To continue reading this article and others for free, please sign up for our newsletter.
Sahan Journal publishes deep, reported news for and with immigrants and communities of color—the kind of stories you won’t find anywhere else.
Unlock our in-depth reporting by signing up for our free newsletter.
Home chef and social media influencer Vivian Aronson receives fan mail from all over the world, but one of her favorites is from a 13-year-old girl in Germany who was adopted from China. She thanked Aronson for sharing Chinese traditions and recipes.
Many Chinese Americans and fans from a variety of backgrounds routinely reach out to the YouTube and TikTok star expressing appreciation for her videos, which have been viewed millions of times. Their notes or tags on social media often include pictures of their culinary creations inspired by Aronson’s videos.
“It always makes me feel good when I see these,” said Aronson. “I’ve come to realize people don’t know as much about traditional Chinese food, and I want to introduce people to the food that I grew up with.”
Her fun and approachable content–a combination of humor, sound effects, and music–focuses mainly on Chinese home cooking and culture. Aronson’s three younger children, who she lovingly calls her “circus;” her oldest daughter, Wendy, who is in college; and her husband, Chris, also make appearances in her videos. She uses TikTok for simple recipes and YouTube for long form content where she shares more complex dishes and about her day-to-day life and background.
“You’ve gotta grab someone’s attention within the first three to five seconds with TikTok, and I put a lot of thought into what to show there,” said Aronson whose Chinese name is Yuan Qian Yi (袁倩祎). “If you don’t, someone will just swipe. I always try to show or say something interesting so they want to watch more.”
Aronson, 44, definitely captures viewers’ attention. She has over 2.6 million followers on TikTok and 1.64 million YouTube subscribers. And her following on Instagram and Facebook continues to grow. And she’s just as approachable and engaging in real life, sharing stories about her journey from China to Minnesota and discovering Chinese food in America.
A small sampling of her viral cooking-related videos include, “One tomato lazy rice.” “16 year old pickle brine.” “Stir fried cabbage the Chinese way with bacon.” “How to season your wok.”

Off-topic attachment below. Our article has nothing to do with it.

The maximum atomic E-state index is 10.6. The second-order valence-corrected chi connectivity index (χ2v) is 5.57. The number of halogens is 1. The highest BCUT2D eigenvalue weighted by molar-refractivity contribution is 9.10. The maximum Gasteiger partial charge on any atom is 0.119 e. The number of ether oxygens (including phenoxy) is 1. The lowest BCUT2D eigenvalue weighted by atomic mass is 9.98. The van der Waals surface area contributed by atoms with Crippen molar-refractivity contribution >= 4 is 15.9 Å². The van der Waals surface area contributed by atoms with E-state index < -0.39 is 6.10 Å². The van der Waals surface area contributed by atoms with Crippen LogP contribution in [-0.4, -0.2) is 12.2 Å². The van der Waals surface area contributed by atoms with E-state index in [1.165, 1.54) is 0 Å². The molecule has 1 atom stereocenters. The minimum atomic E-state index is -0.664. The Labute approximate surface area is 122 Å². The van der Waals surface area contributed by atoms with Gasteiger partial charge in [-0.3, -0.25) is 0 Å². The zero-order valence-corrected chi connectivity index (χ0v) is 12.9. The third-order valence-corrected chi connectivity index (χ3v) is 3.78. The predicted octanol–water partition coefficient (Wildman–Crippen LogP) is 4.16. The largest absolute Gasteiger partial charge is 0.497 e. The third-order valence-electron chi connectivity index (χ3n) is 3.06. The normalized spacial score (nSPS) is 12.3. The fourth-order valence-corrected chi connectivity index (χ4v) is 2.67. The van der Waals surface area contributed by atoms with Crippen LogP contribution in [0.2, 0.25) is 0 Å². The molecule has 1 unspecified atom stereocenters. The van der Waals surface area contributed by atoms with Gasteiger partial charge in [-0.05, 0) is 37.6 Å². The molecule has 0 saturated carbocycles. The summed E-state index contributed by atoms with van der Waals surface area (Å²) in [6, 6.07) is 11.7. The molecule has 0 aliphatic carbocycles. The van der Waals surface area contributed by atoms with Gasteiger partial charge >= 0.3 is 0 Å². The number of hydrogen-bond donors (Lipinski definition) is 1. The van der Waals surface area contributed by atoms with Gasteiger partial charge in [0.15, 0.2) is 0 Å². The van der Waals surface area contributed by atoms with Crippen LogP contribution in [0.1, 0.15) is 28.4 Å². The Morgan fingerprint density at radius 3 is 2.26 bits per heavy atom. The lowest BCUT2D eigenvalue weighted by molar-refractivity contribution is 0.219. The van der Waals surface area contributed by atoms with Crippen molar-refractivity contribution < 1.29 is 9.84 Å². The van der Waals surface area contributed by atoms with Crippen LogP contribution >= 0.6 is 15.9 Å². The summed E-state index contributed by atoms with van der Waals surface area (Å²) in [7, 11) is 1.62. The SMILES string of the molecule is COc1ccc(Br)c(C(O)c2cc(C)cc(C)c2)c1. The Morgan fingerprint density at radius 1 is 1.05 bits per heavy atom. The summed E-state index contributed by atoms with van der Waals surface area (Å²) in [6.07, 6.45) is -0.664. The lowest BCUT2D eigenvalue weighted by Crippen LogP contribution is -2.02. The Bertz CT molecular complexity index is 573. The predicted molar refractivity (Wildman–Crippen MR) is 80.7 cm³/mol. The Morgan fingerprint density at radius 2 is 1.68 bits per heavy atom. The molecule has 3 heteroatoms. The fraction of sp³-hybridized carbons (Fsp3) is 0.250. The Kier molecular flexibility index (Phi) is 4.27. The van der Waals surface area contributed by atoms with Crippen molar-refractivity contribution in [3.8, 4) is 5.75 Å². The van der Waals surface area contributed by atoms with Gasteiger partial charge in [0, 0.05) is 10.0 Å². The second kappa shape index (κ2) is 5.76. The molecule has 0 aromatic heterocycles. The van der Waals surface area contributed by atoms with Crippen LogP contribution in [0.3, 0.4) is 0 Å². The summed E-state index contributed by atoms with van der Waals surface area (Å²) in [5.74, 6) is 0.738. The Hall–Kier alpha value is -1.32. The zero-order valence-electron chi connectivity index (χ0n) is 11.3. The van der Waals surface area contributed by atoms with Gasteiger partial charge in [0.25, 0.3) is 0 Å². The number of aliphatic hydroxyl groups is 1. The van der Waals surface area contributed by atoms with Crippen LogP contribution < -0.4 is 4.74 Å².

She’s appeared on Good Morning America, the Drew Barrymore Show, and Season 10 of MasterChef. Aronson recently spoke with Sahan Journal from the kitchen where most of her videos have been shot. Her eyes light up when she talks about her family, creating delicious dishes for them to try, and the many connections she’s made providing a wider platform for traditional Chinese cooking.
Aronson lived in the Twin Cities area for more than 17 years, and now splits time between Minnesota and Florida.
“[My style] is just natural. That’s my personality–it’s how I talk to my kids or husband. It’s my everyday life,” said Aronson.
And she’s just as approachable and engaging in real life sharing stories about her journey from China to Minnesota and discovering Chinese food in America. “Some people think of Chinese food as egg rolls and orange chicken,” she said. “I had never even had these before–and what is this fortune cookie?”
Cultivating a love for home cooking
Born in Chendgu, China, the capital of Sichuan Province, Aronson learned to cook from her grandmother, aunt, and uncle, who own and operate several restaurants in China.
“Back then during that time, we always ate at home. Now there are a lot more options and people generally eat out more often,” she said. “We didn’t have a refrigerator until the ‘90s, so we were cooking fresh meals every day.”
CookingBomb references Aronoson’s roots in Sichuan cooking, which she describes as an “explosion” of flavors. The cuisine is often known for its spiciness, but it also incorporates additional depth through combinations of sour, pungent, sweet, bitter, and salty flavors.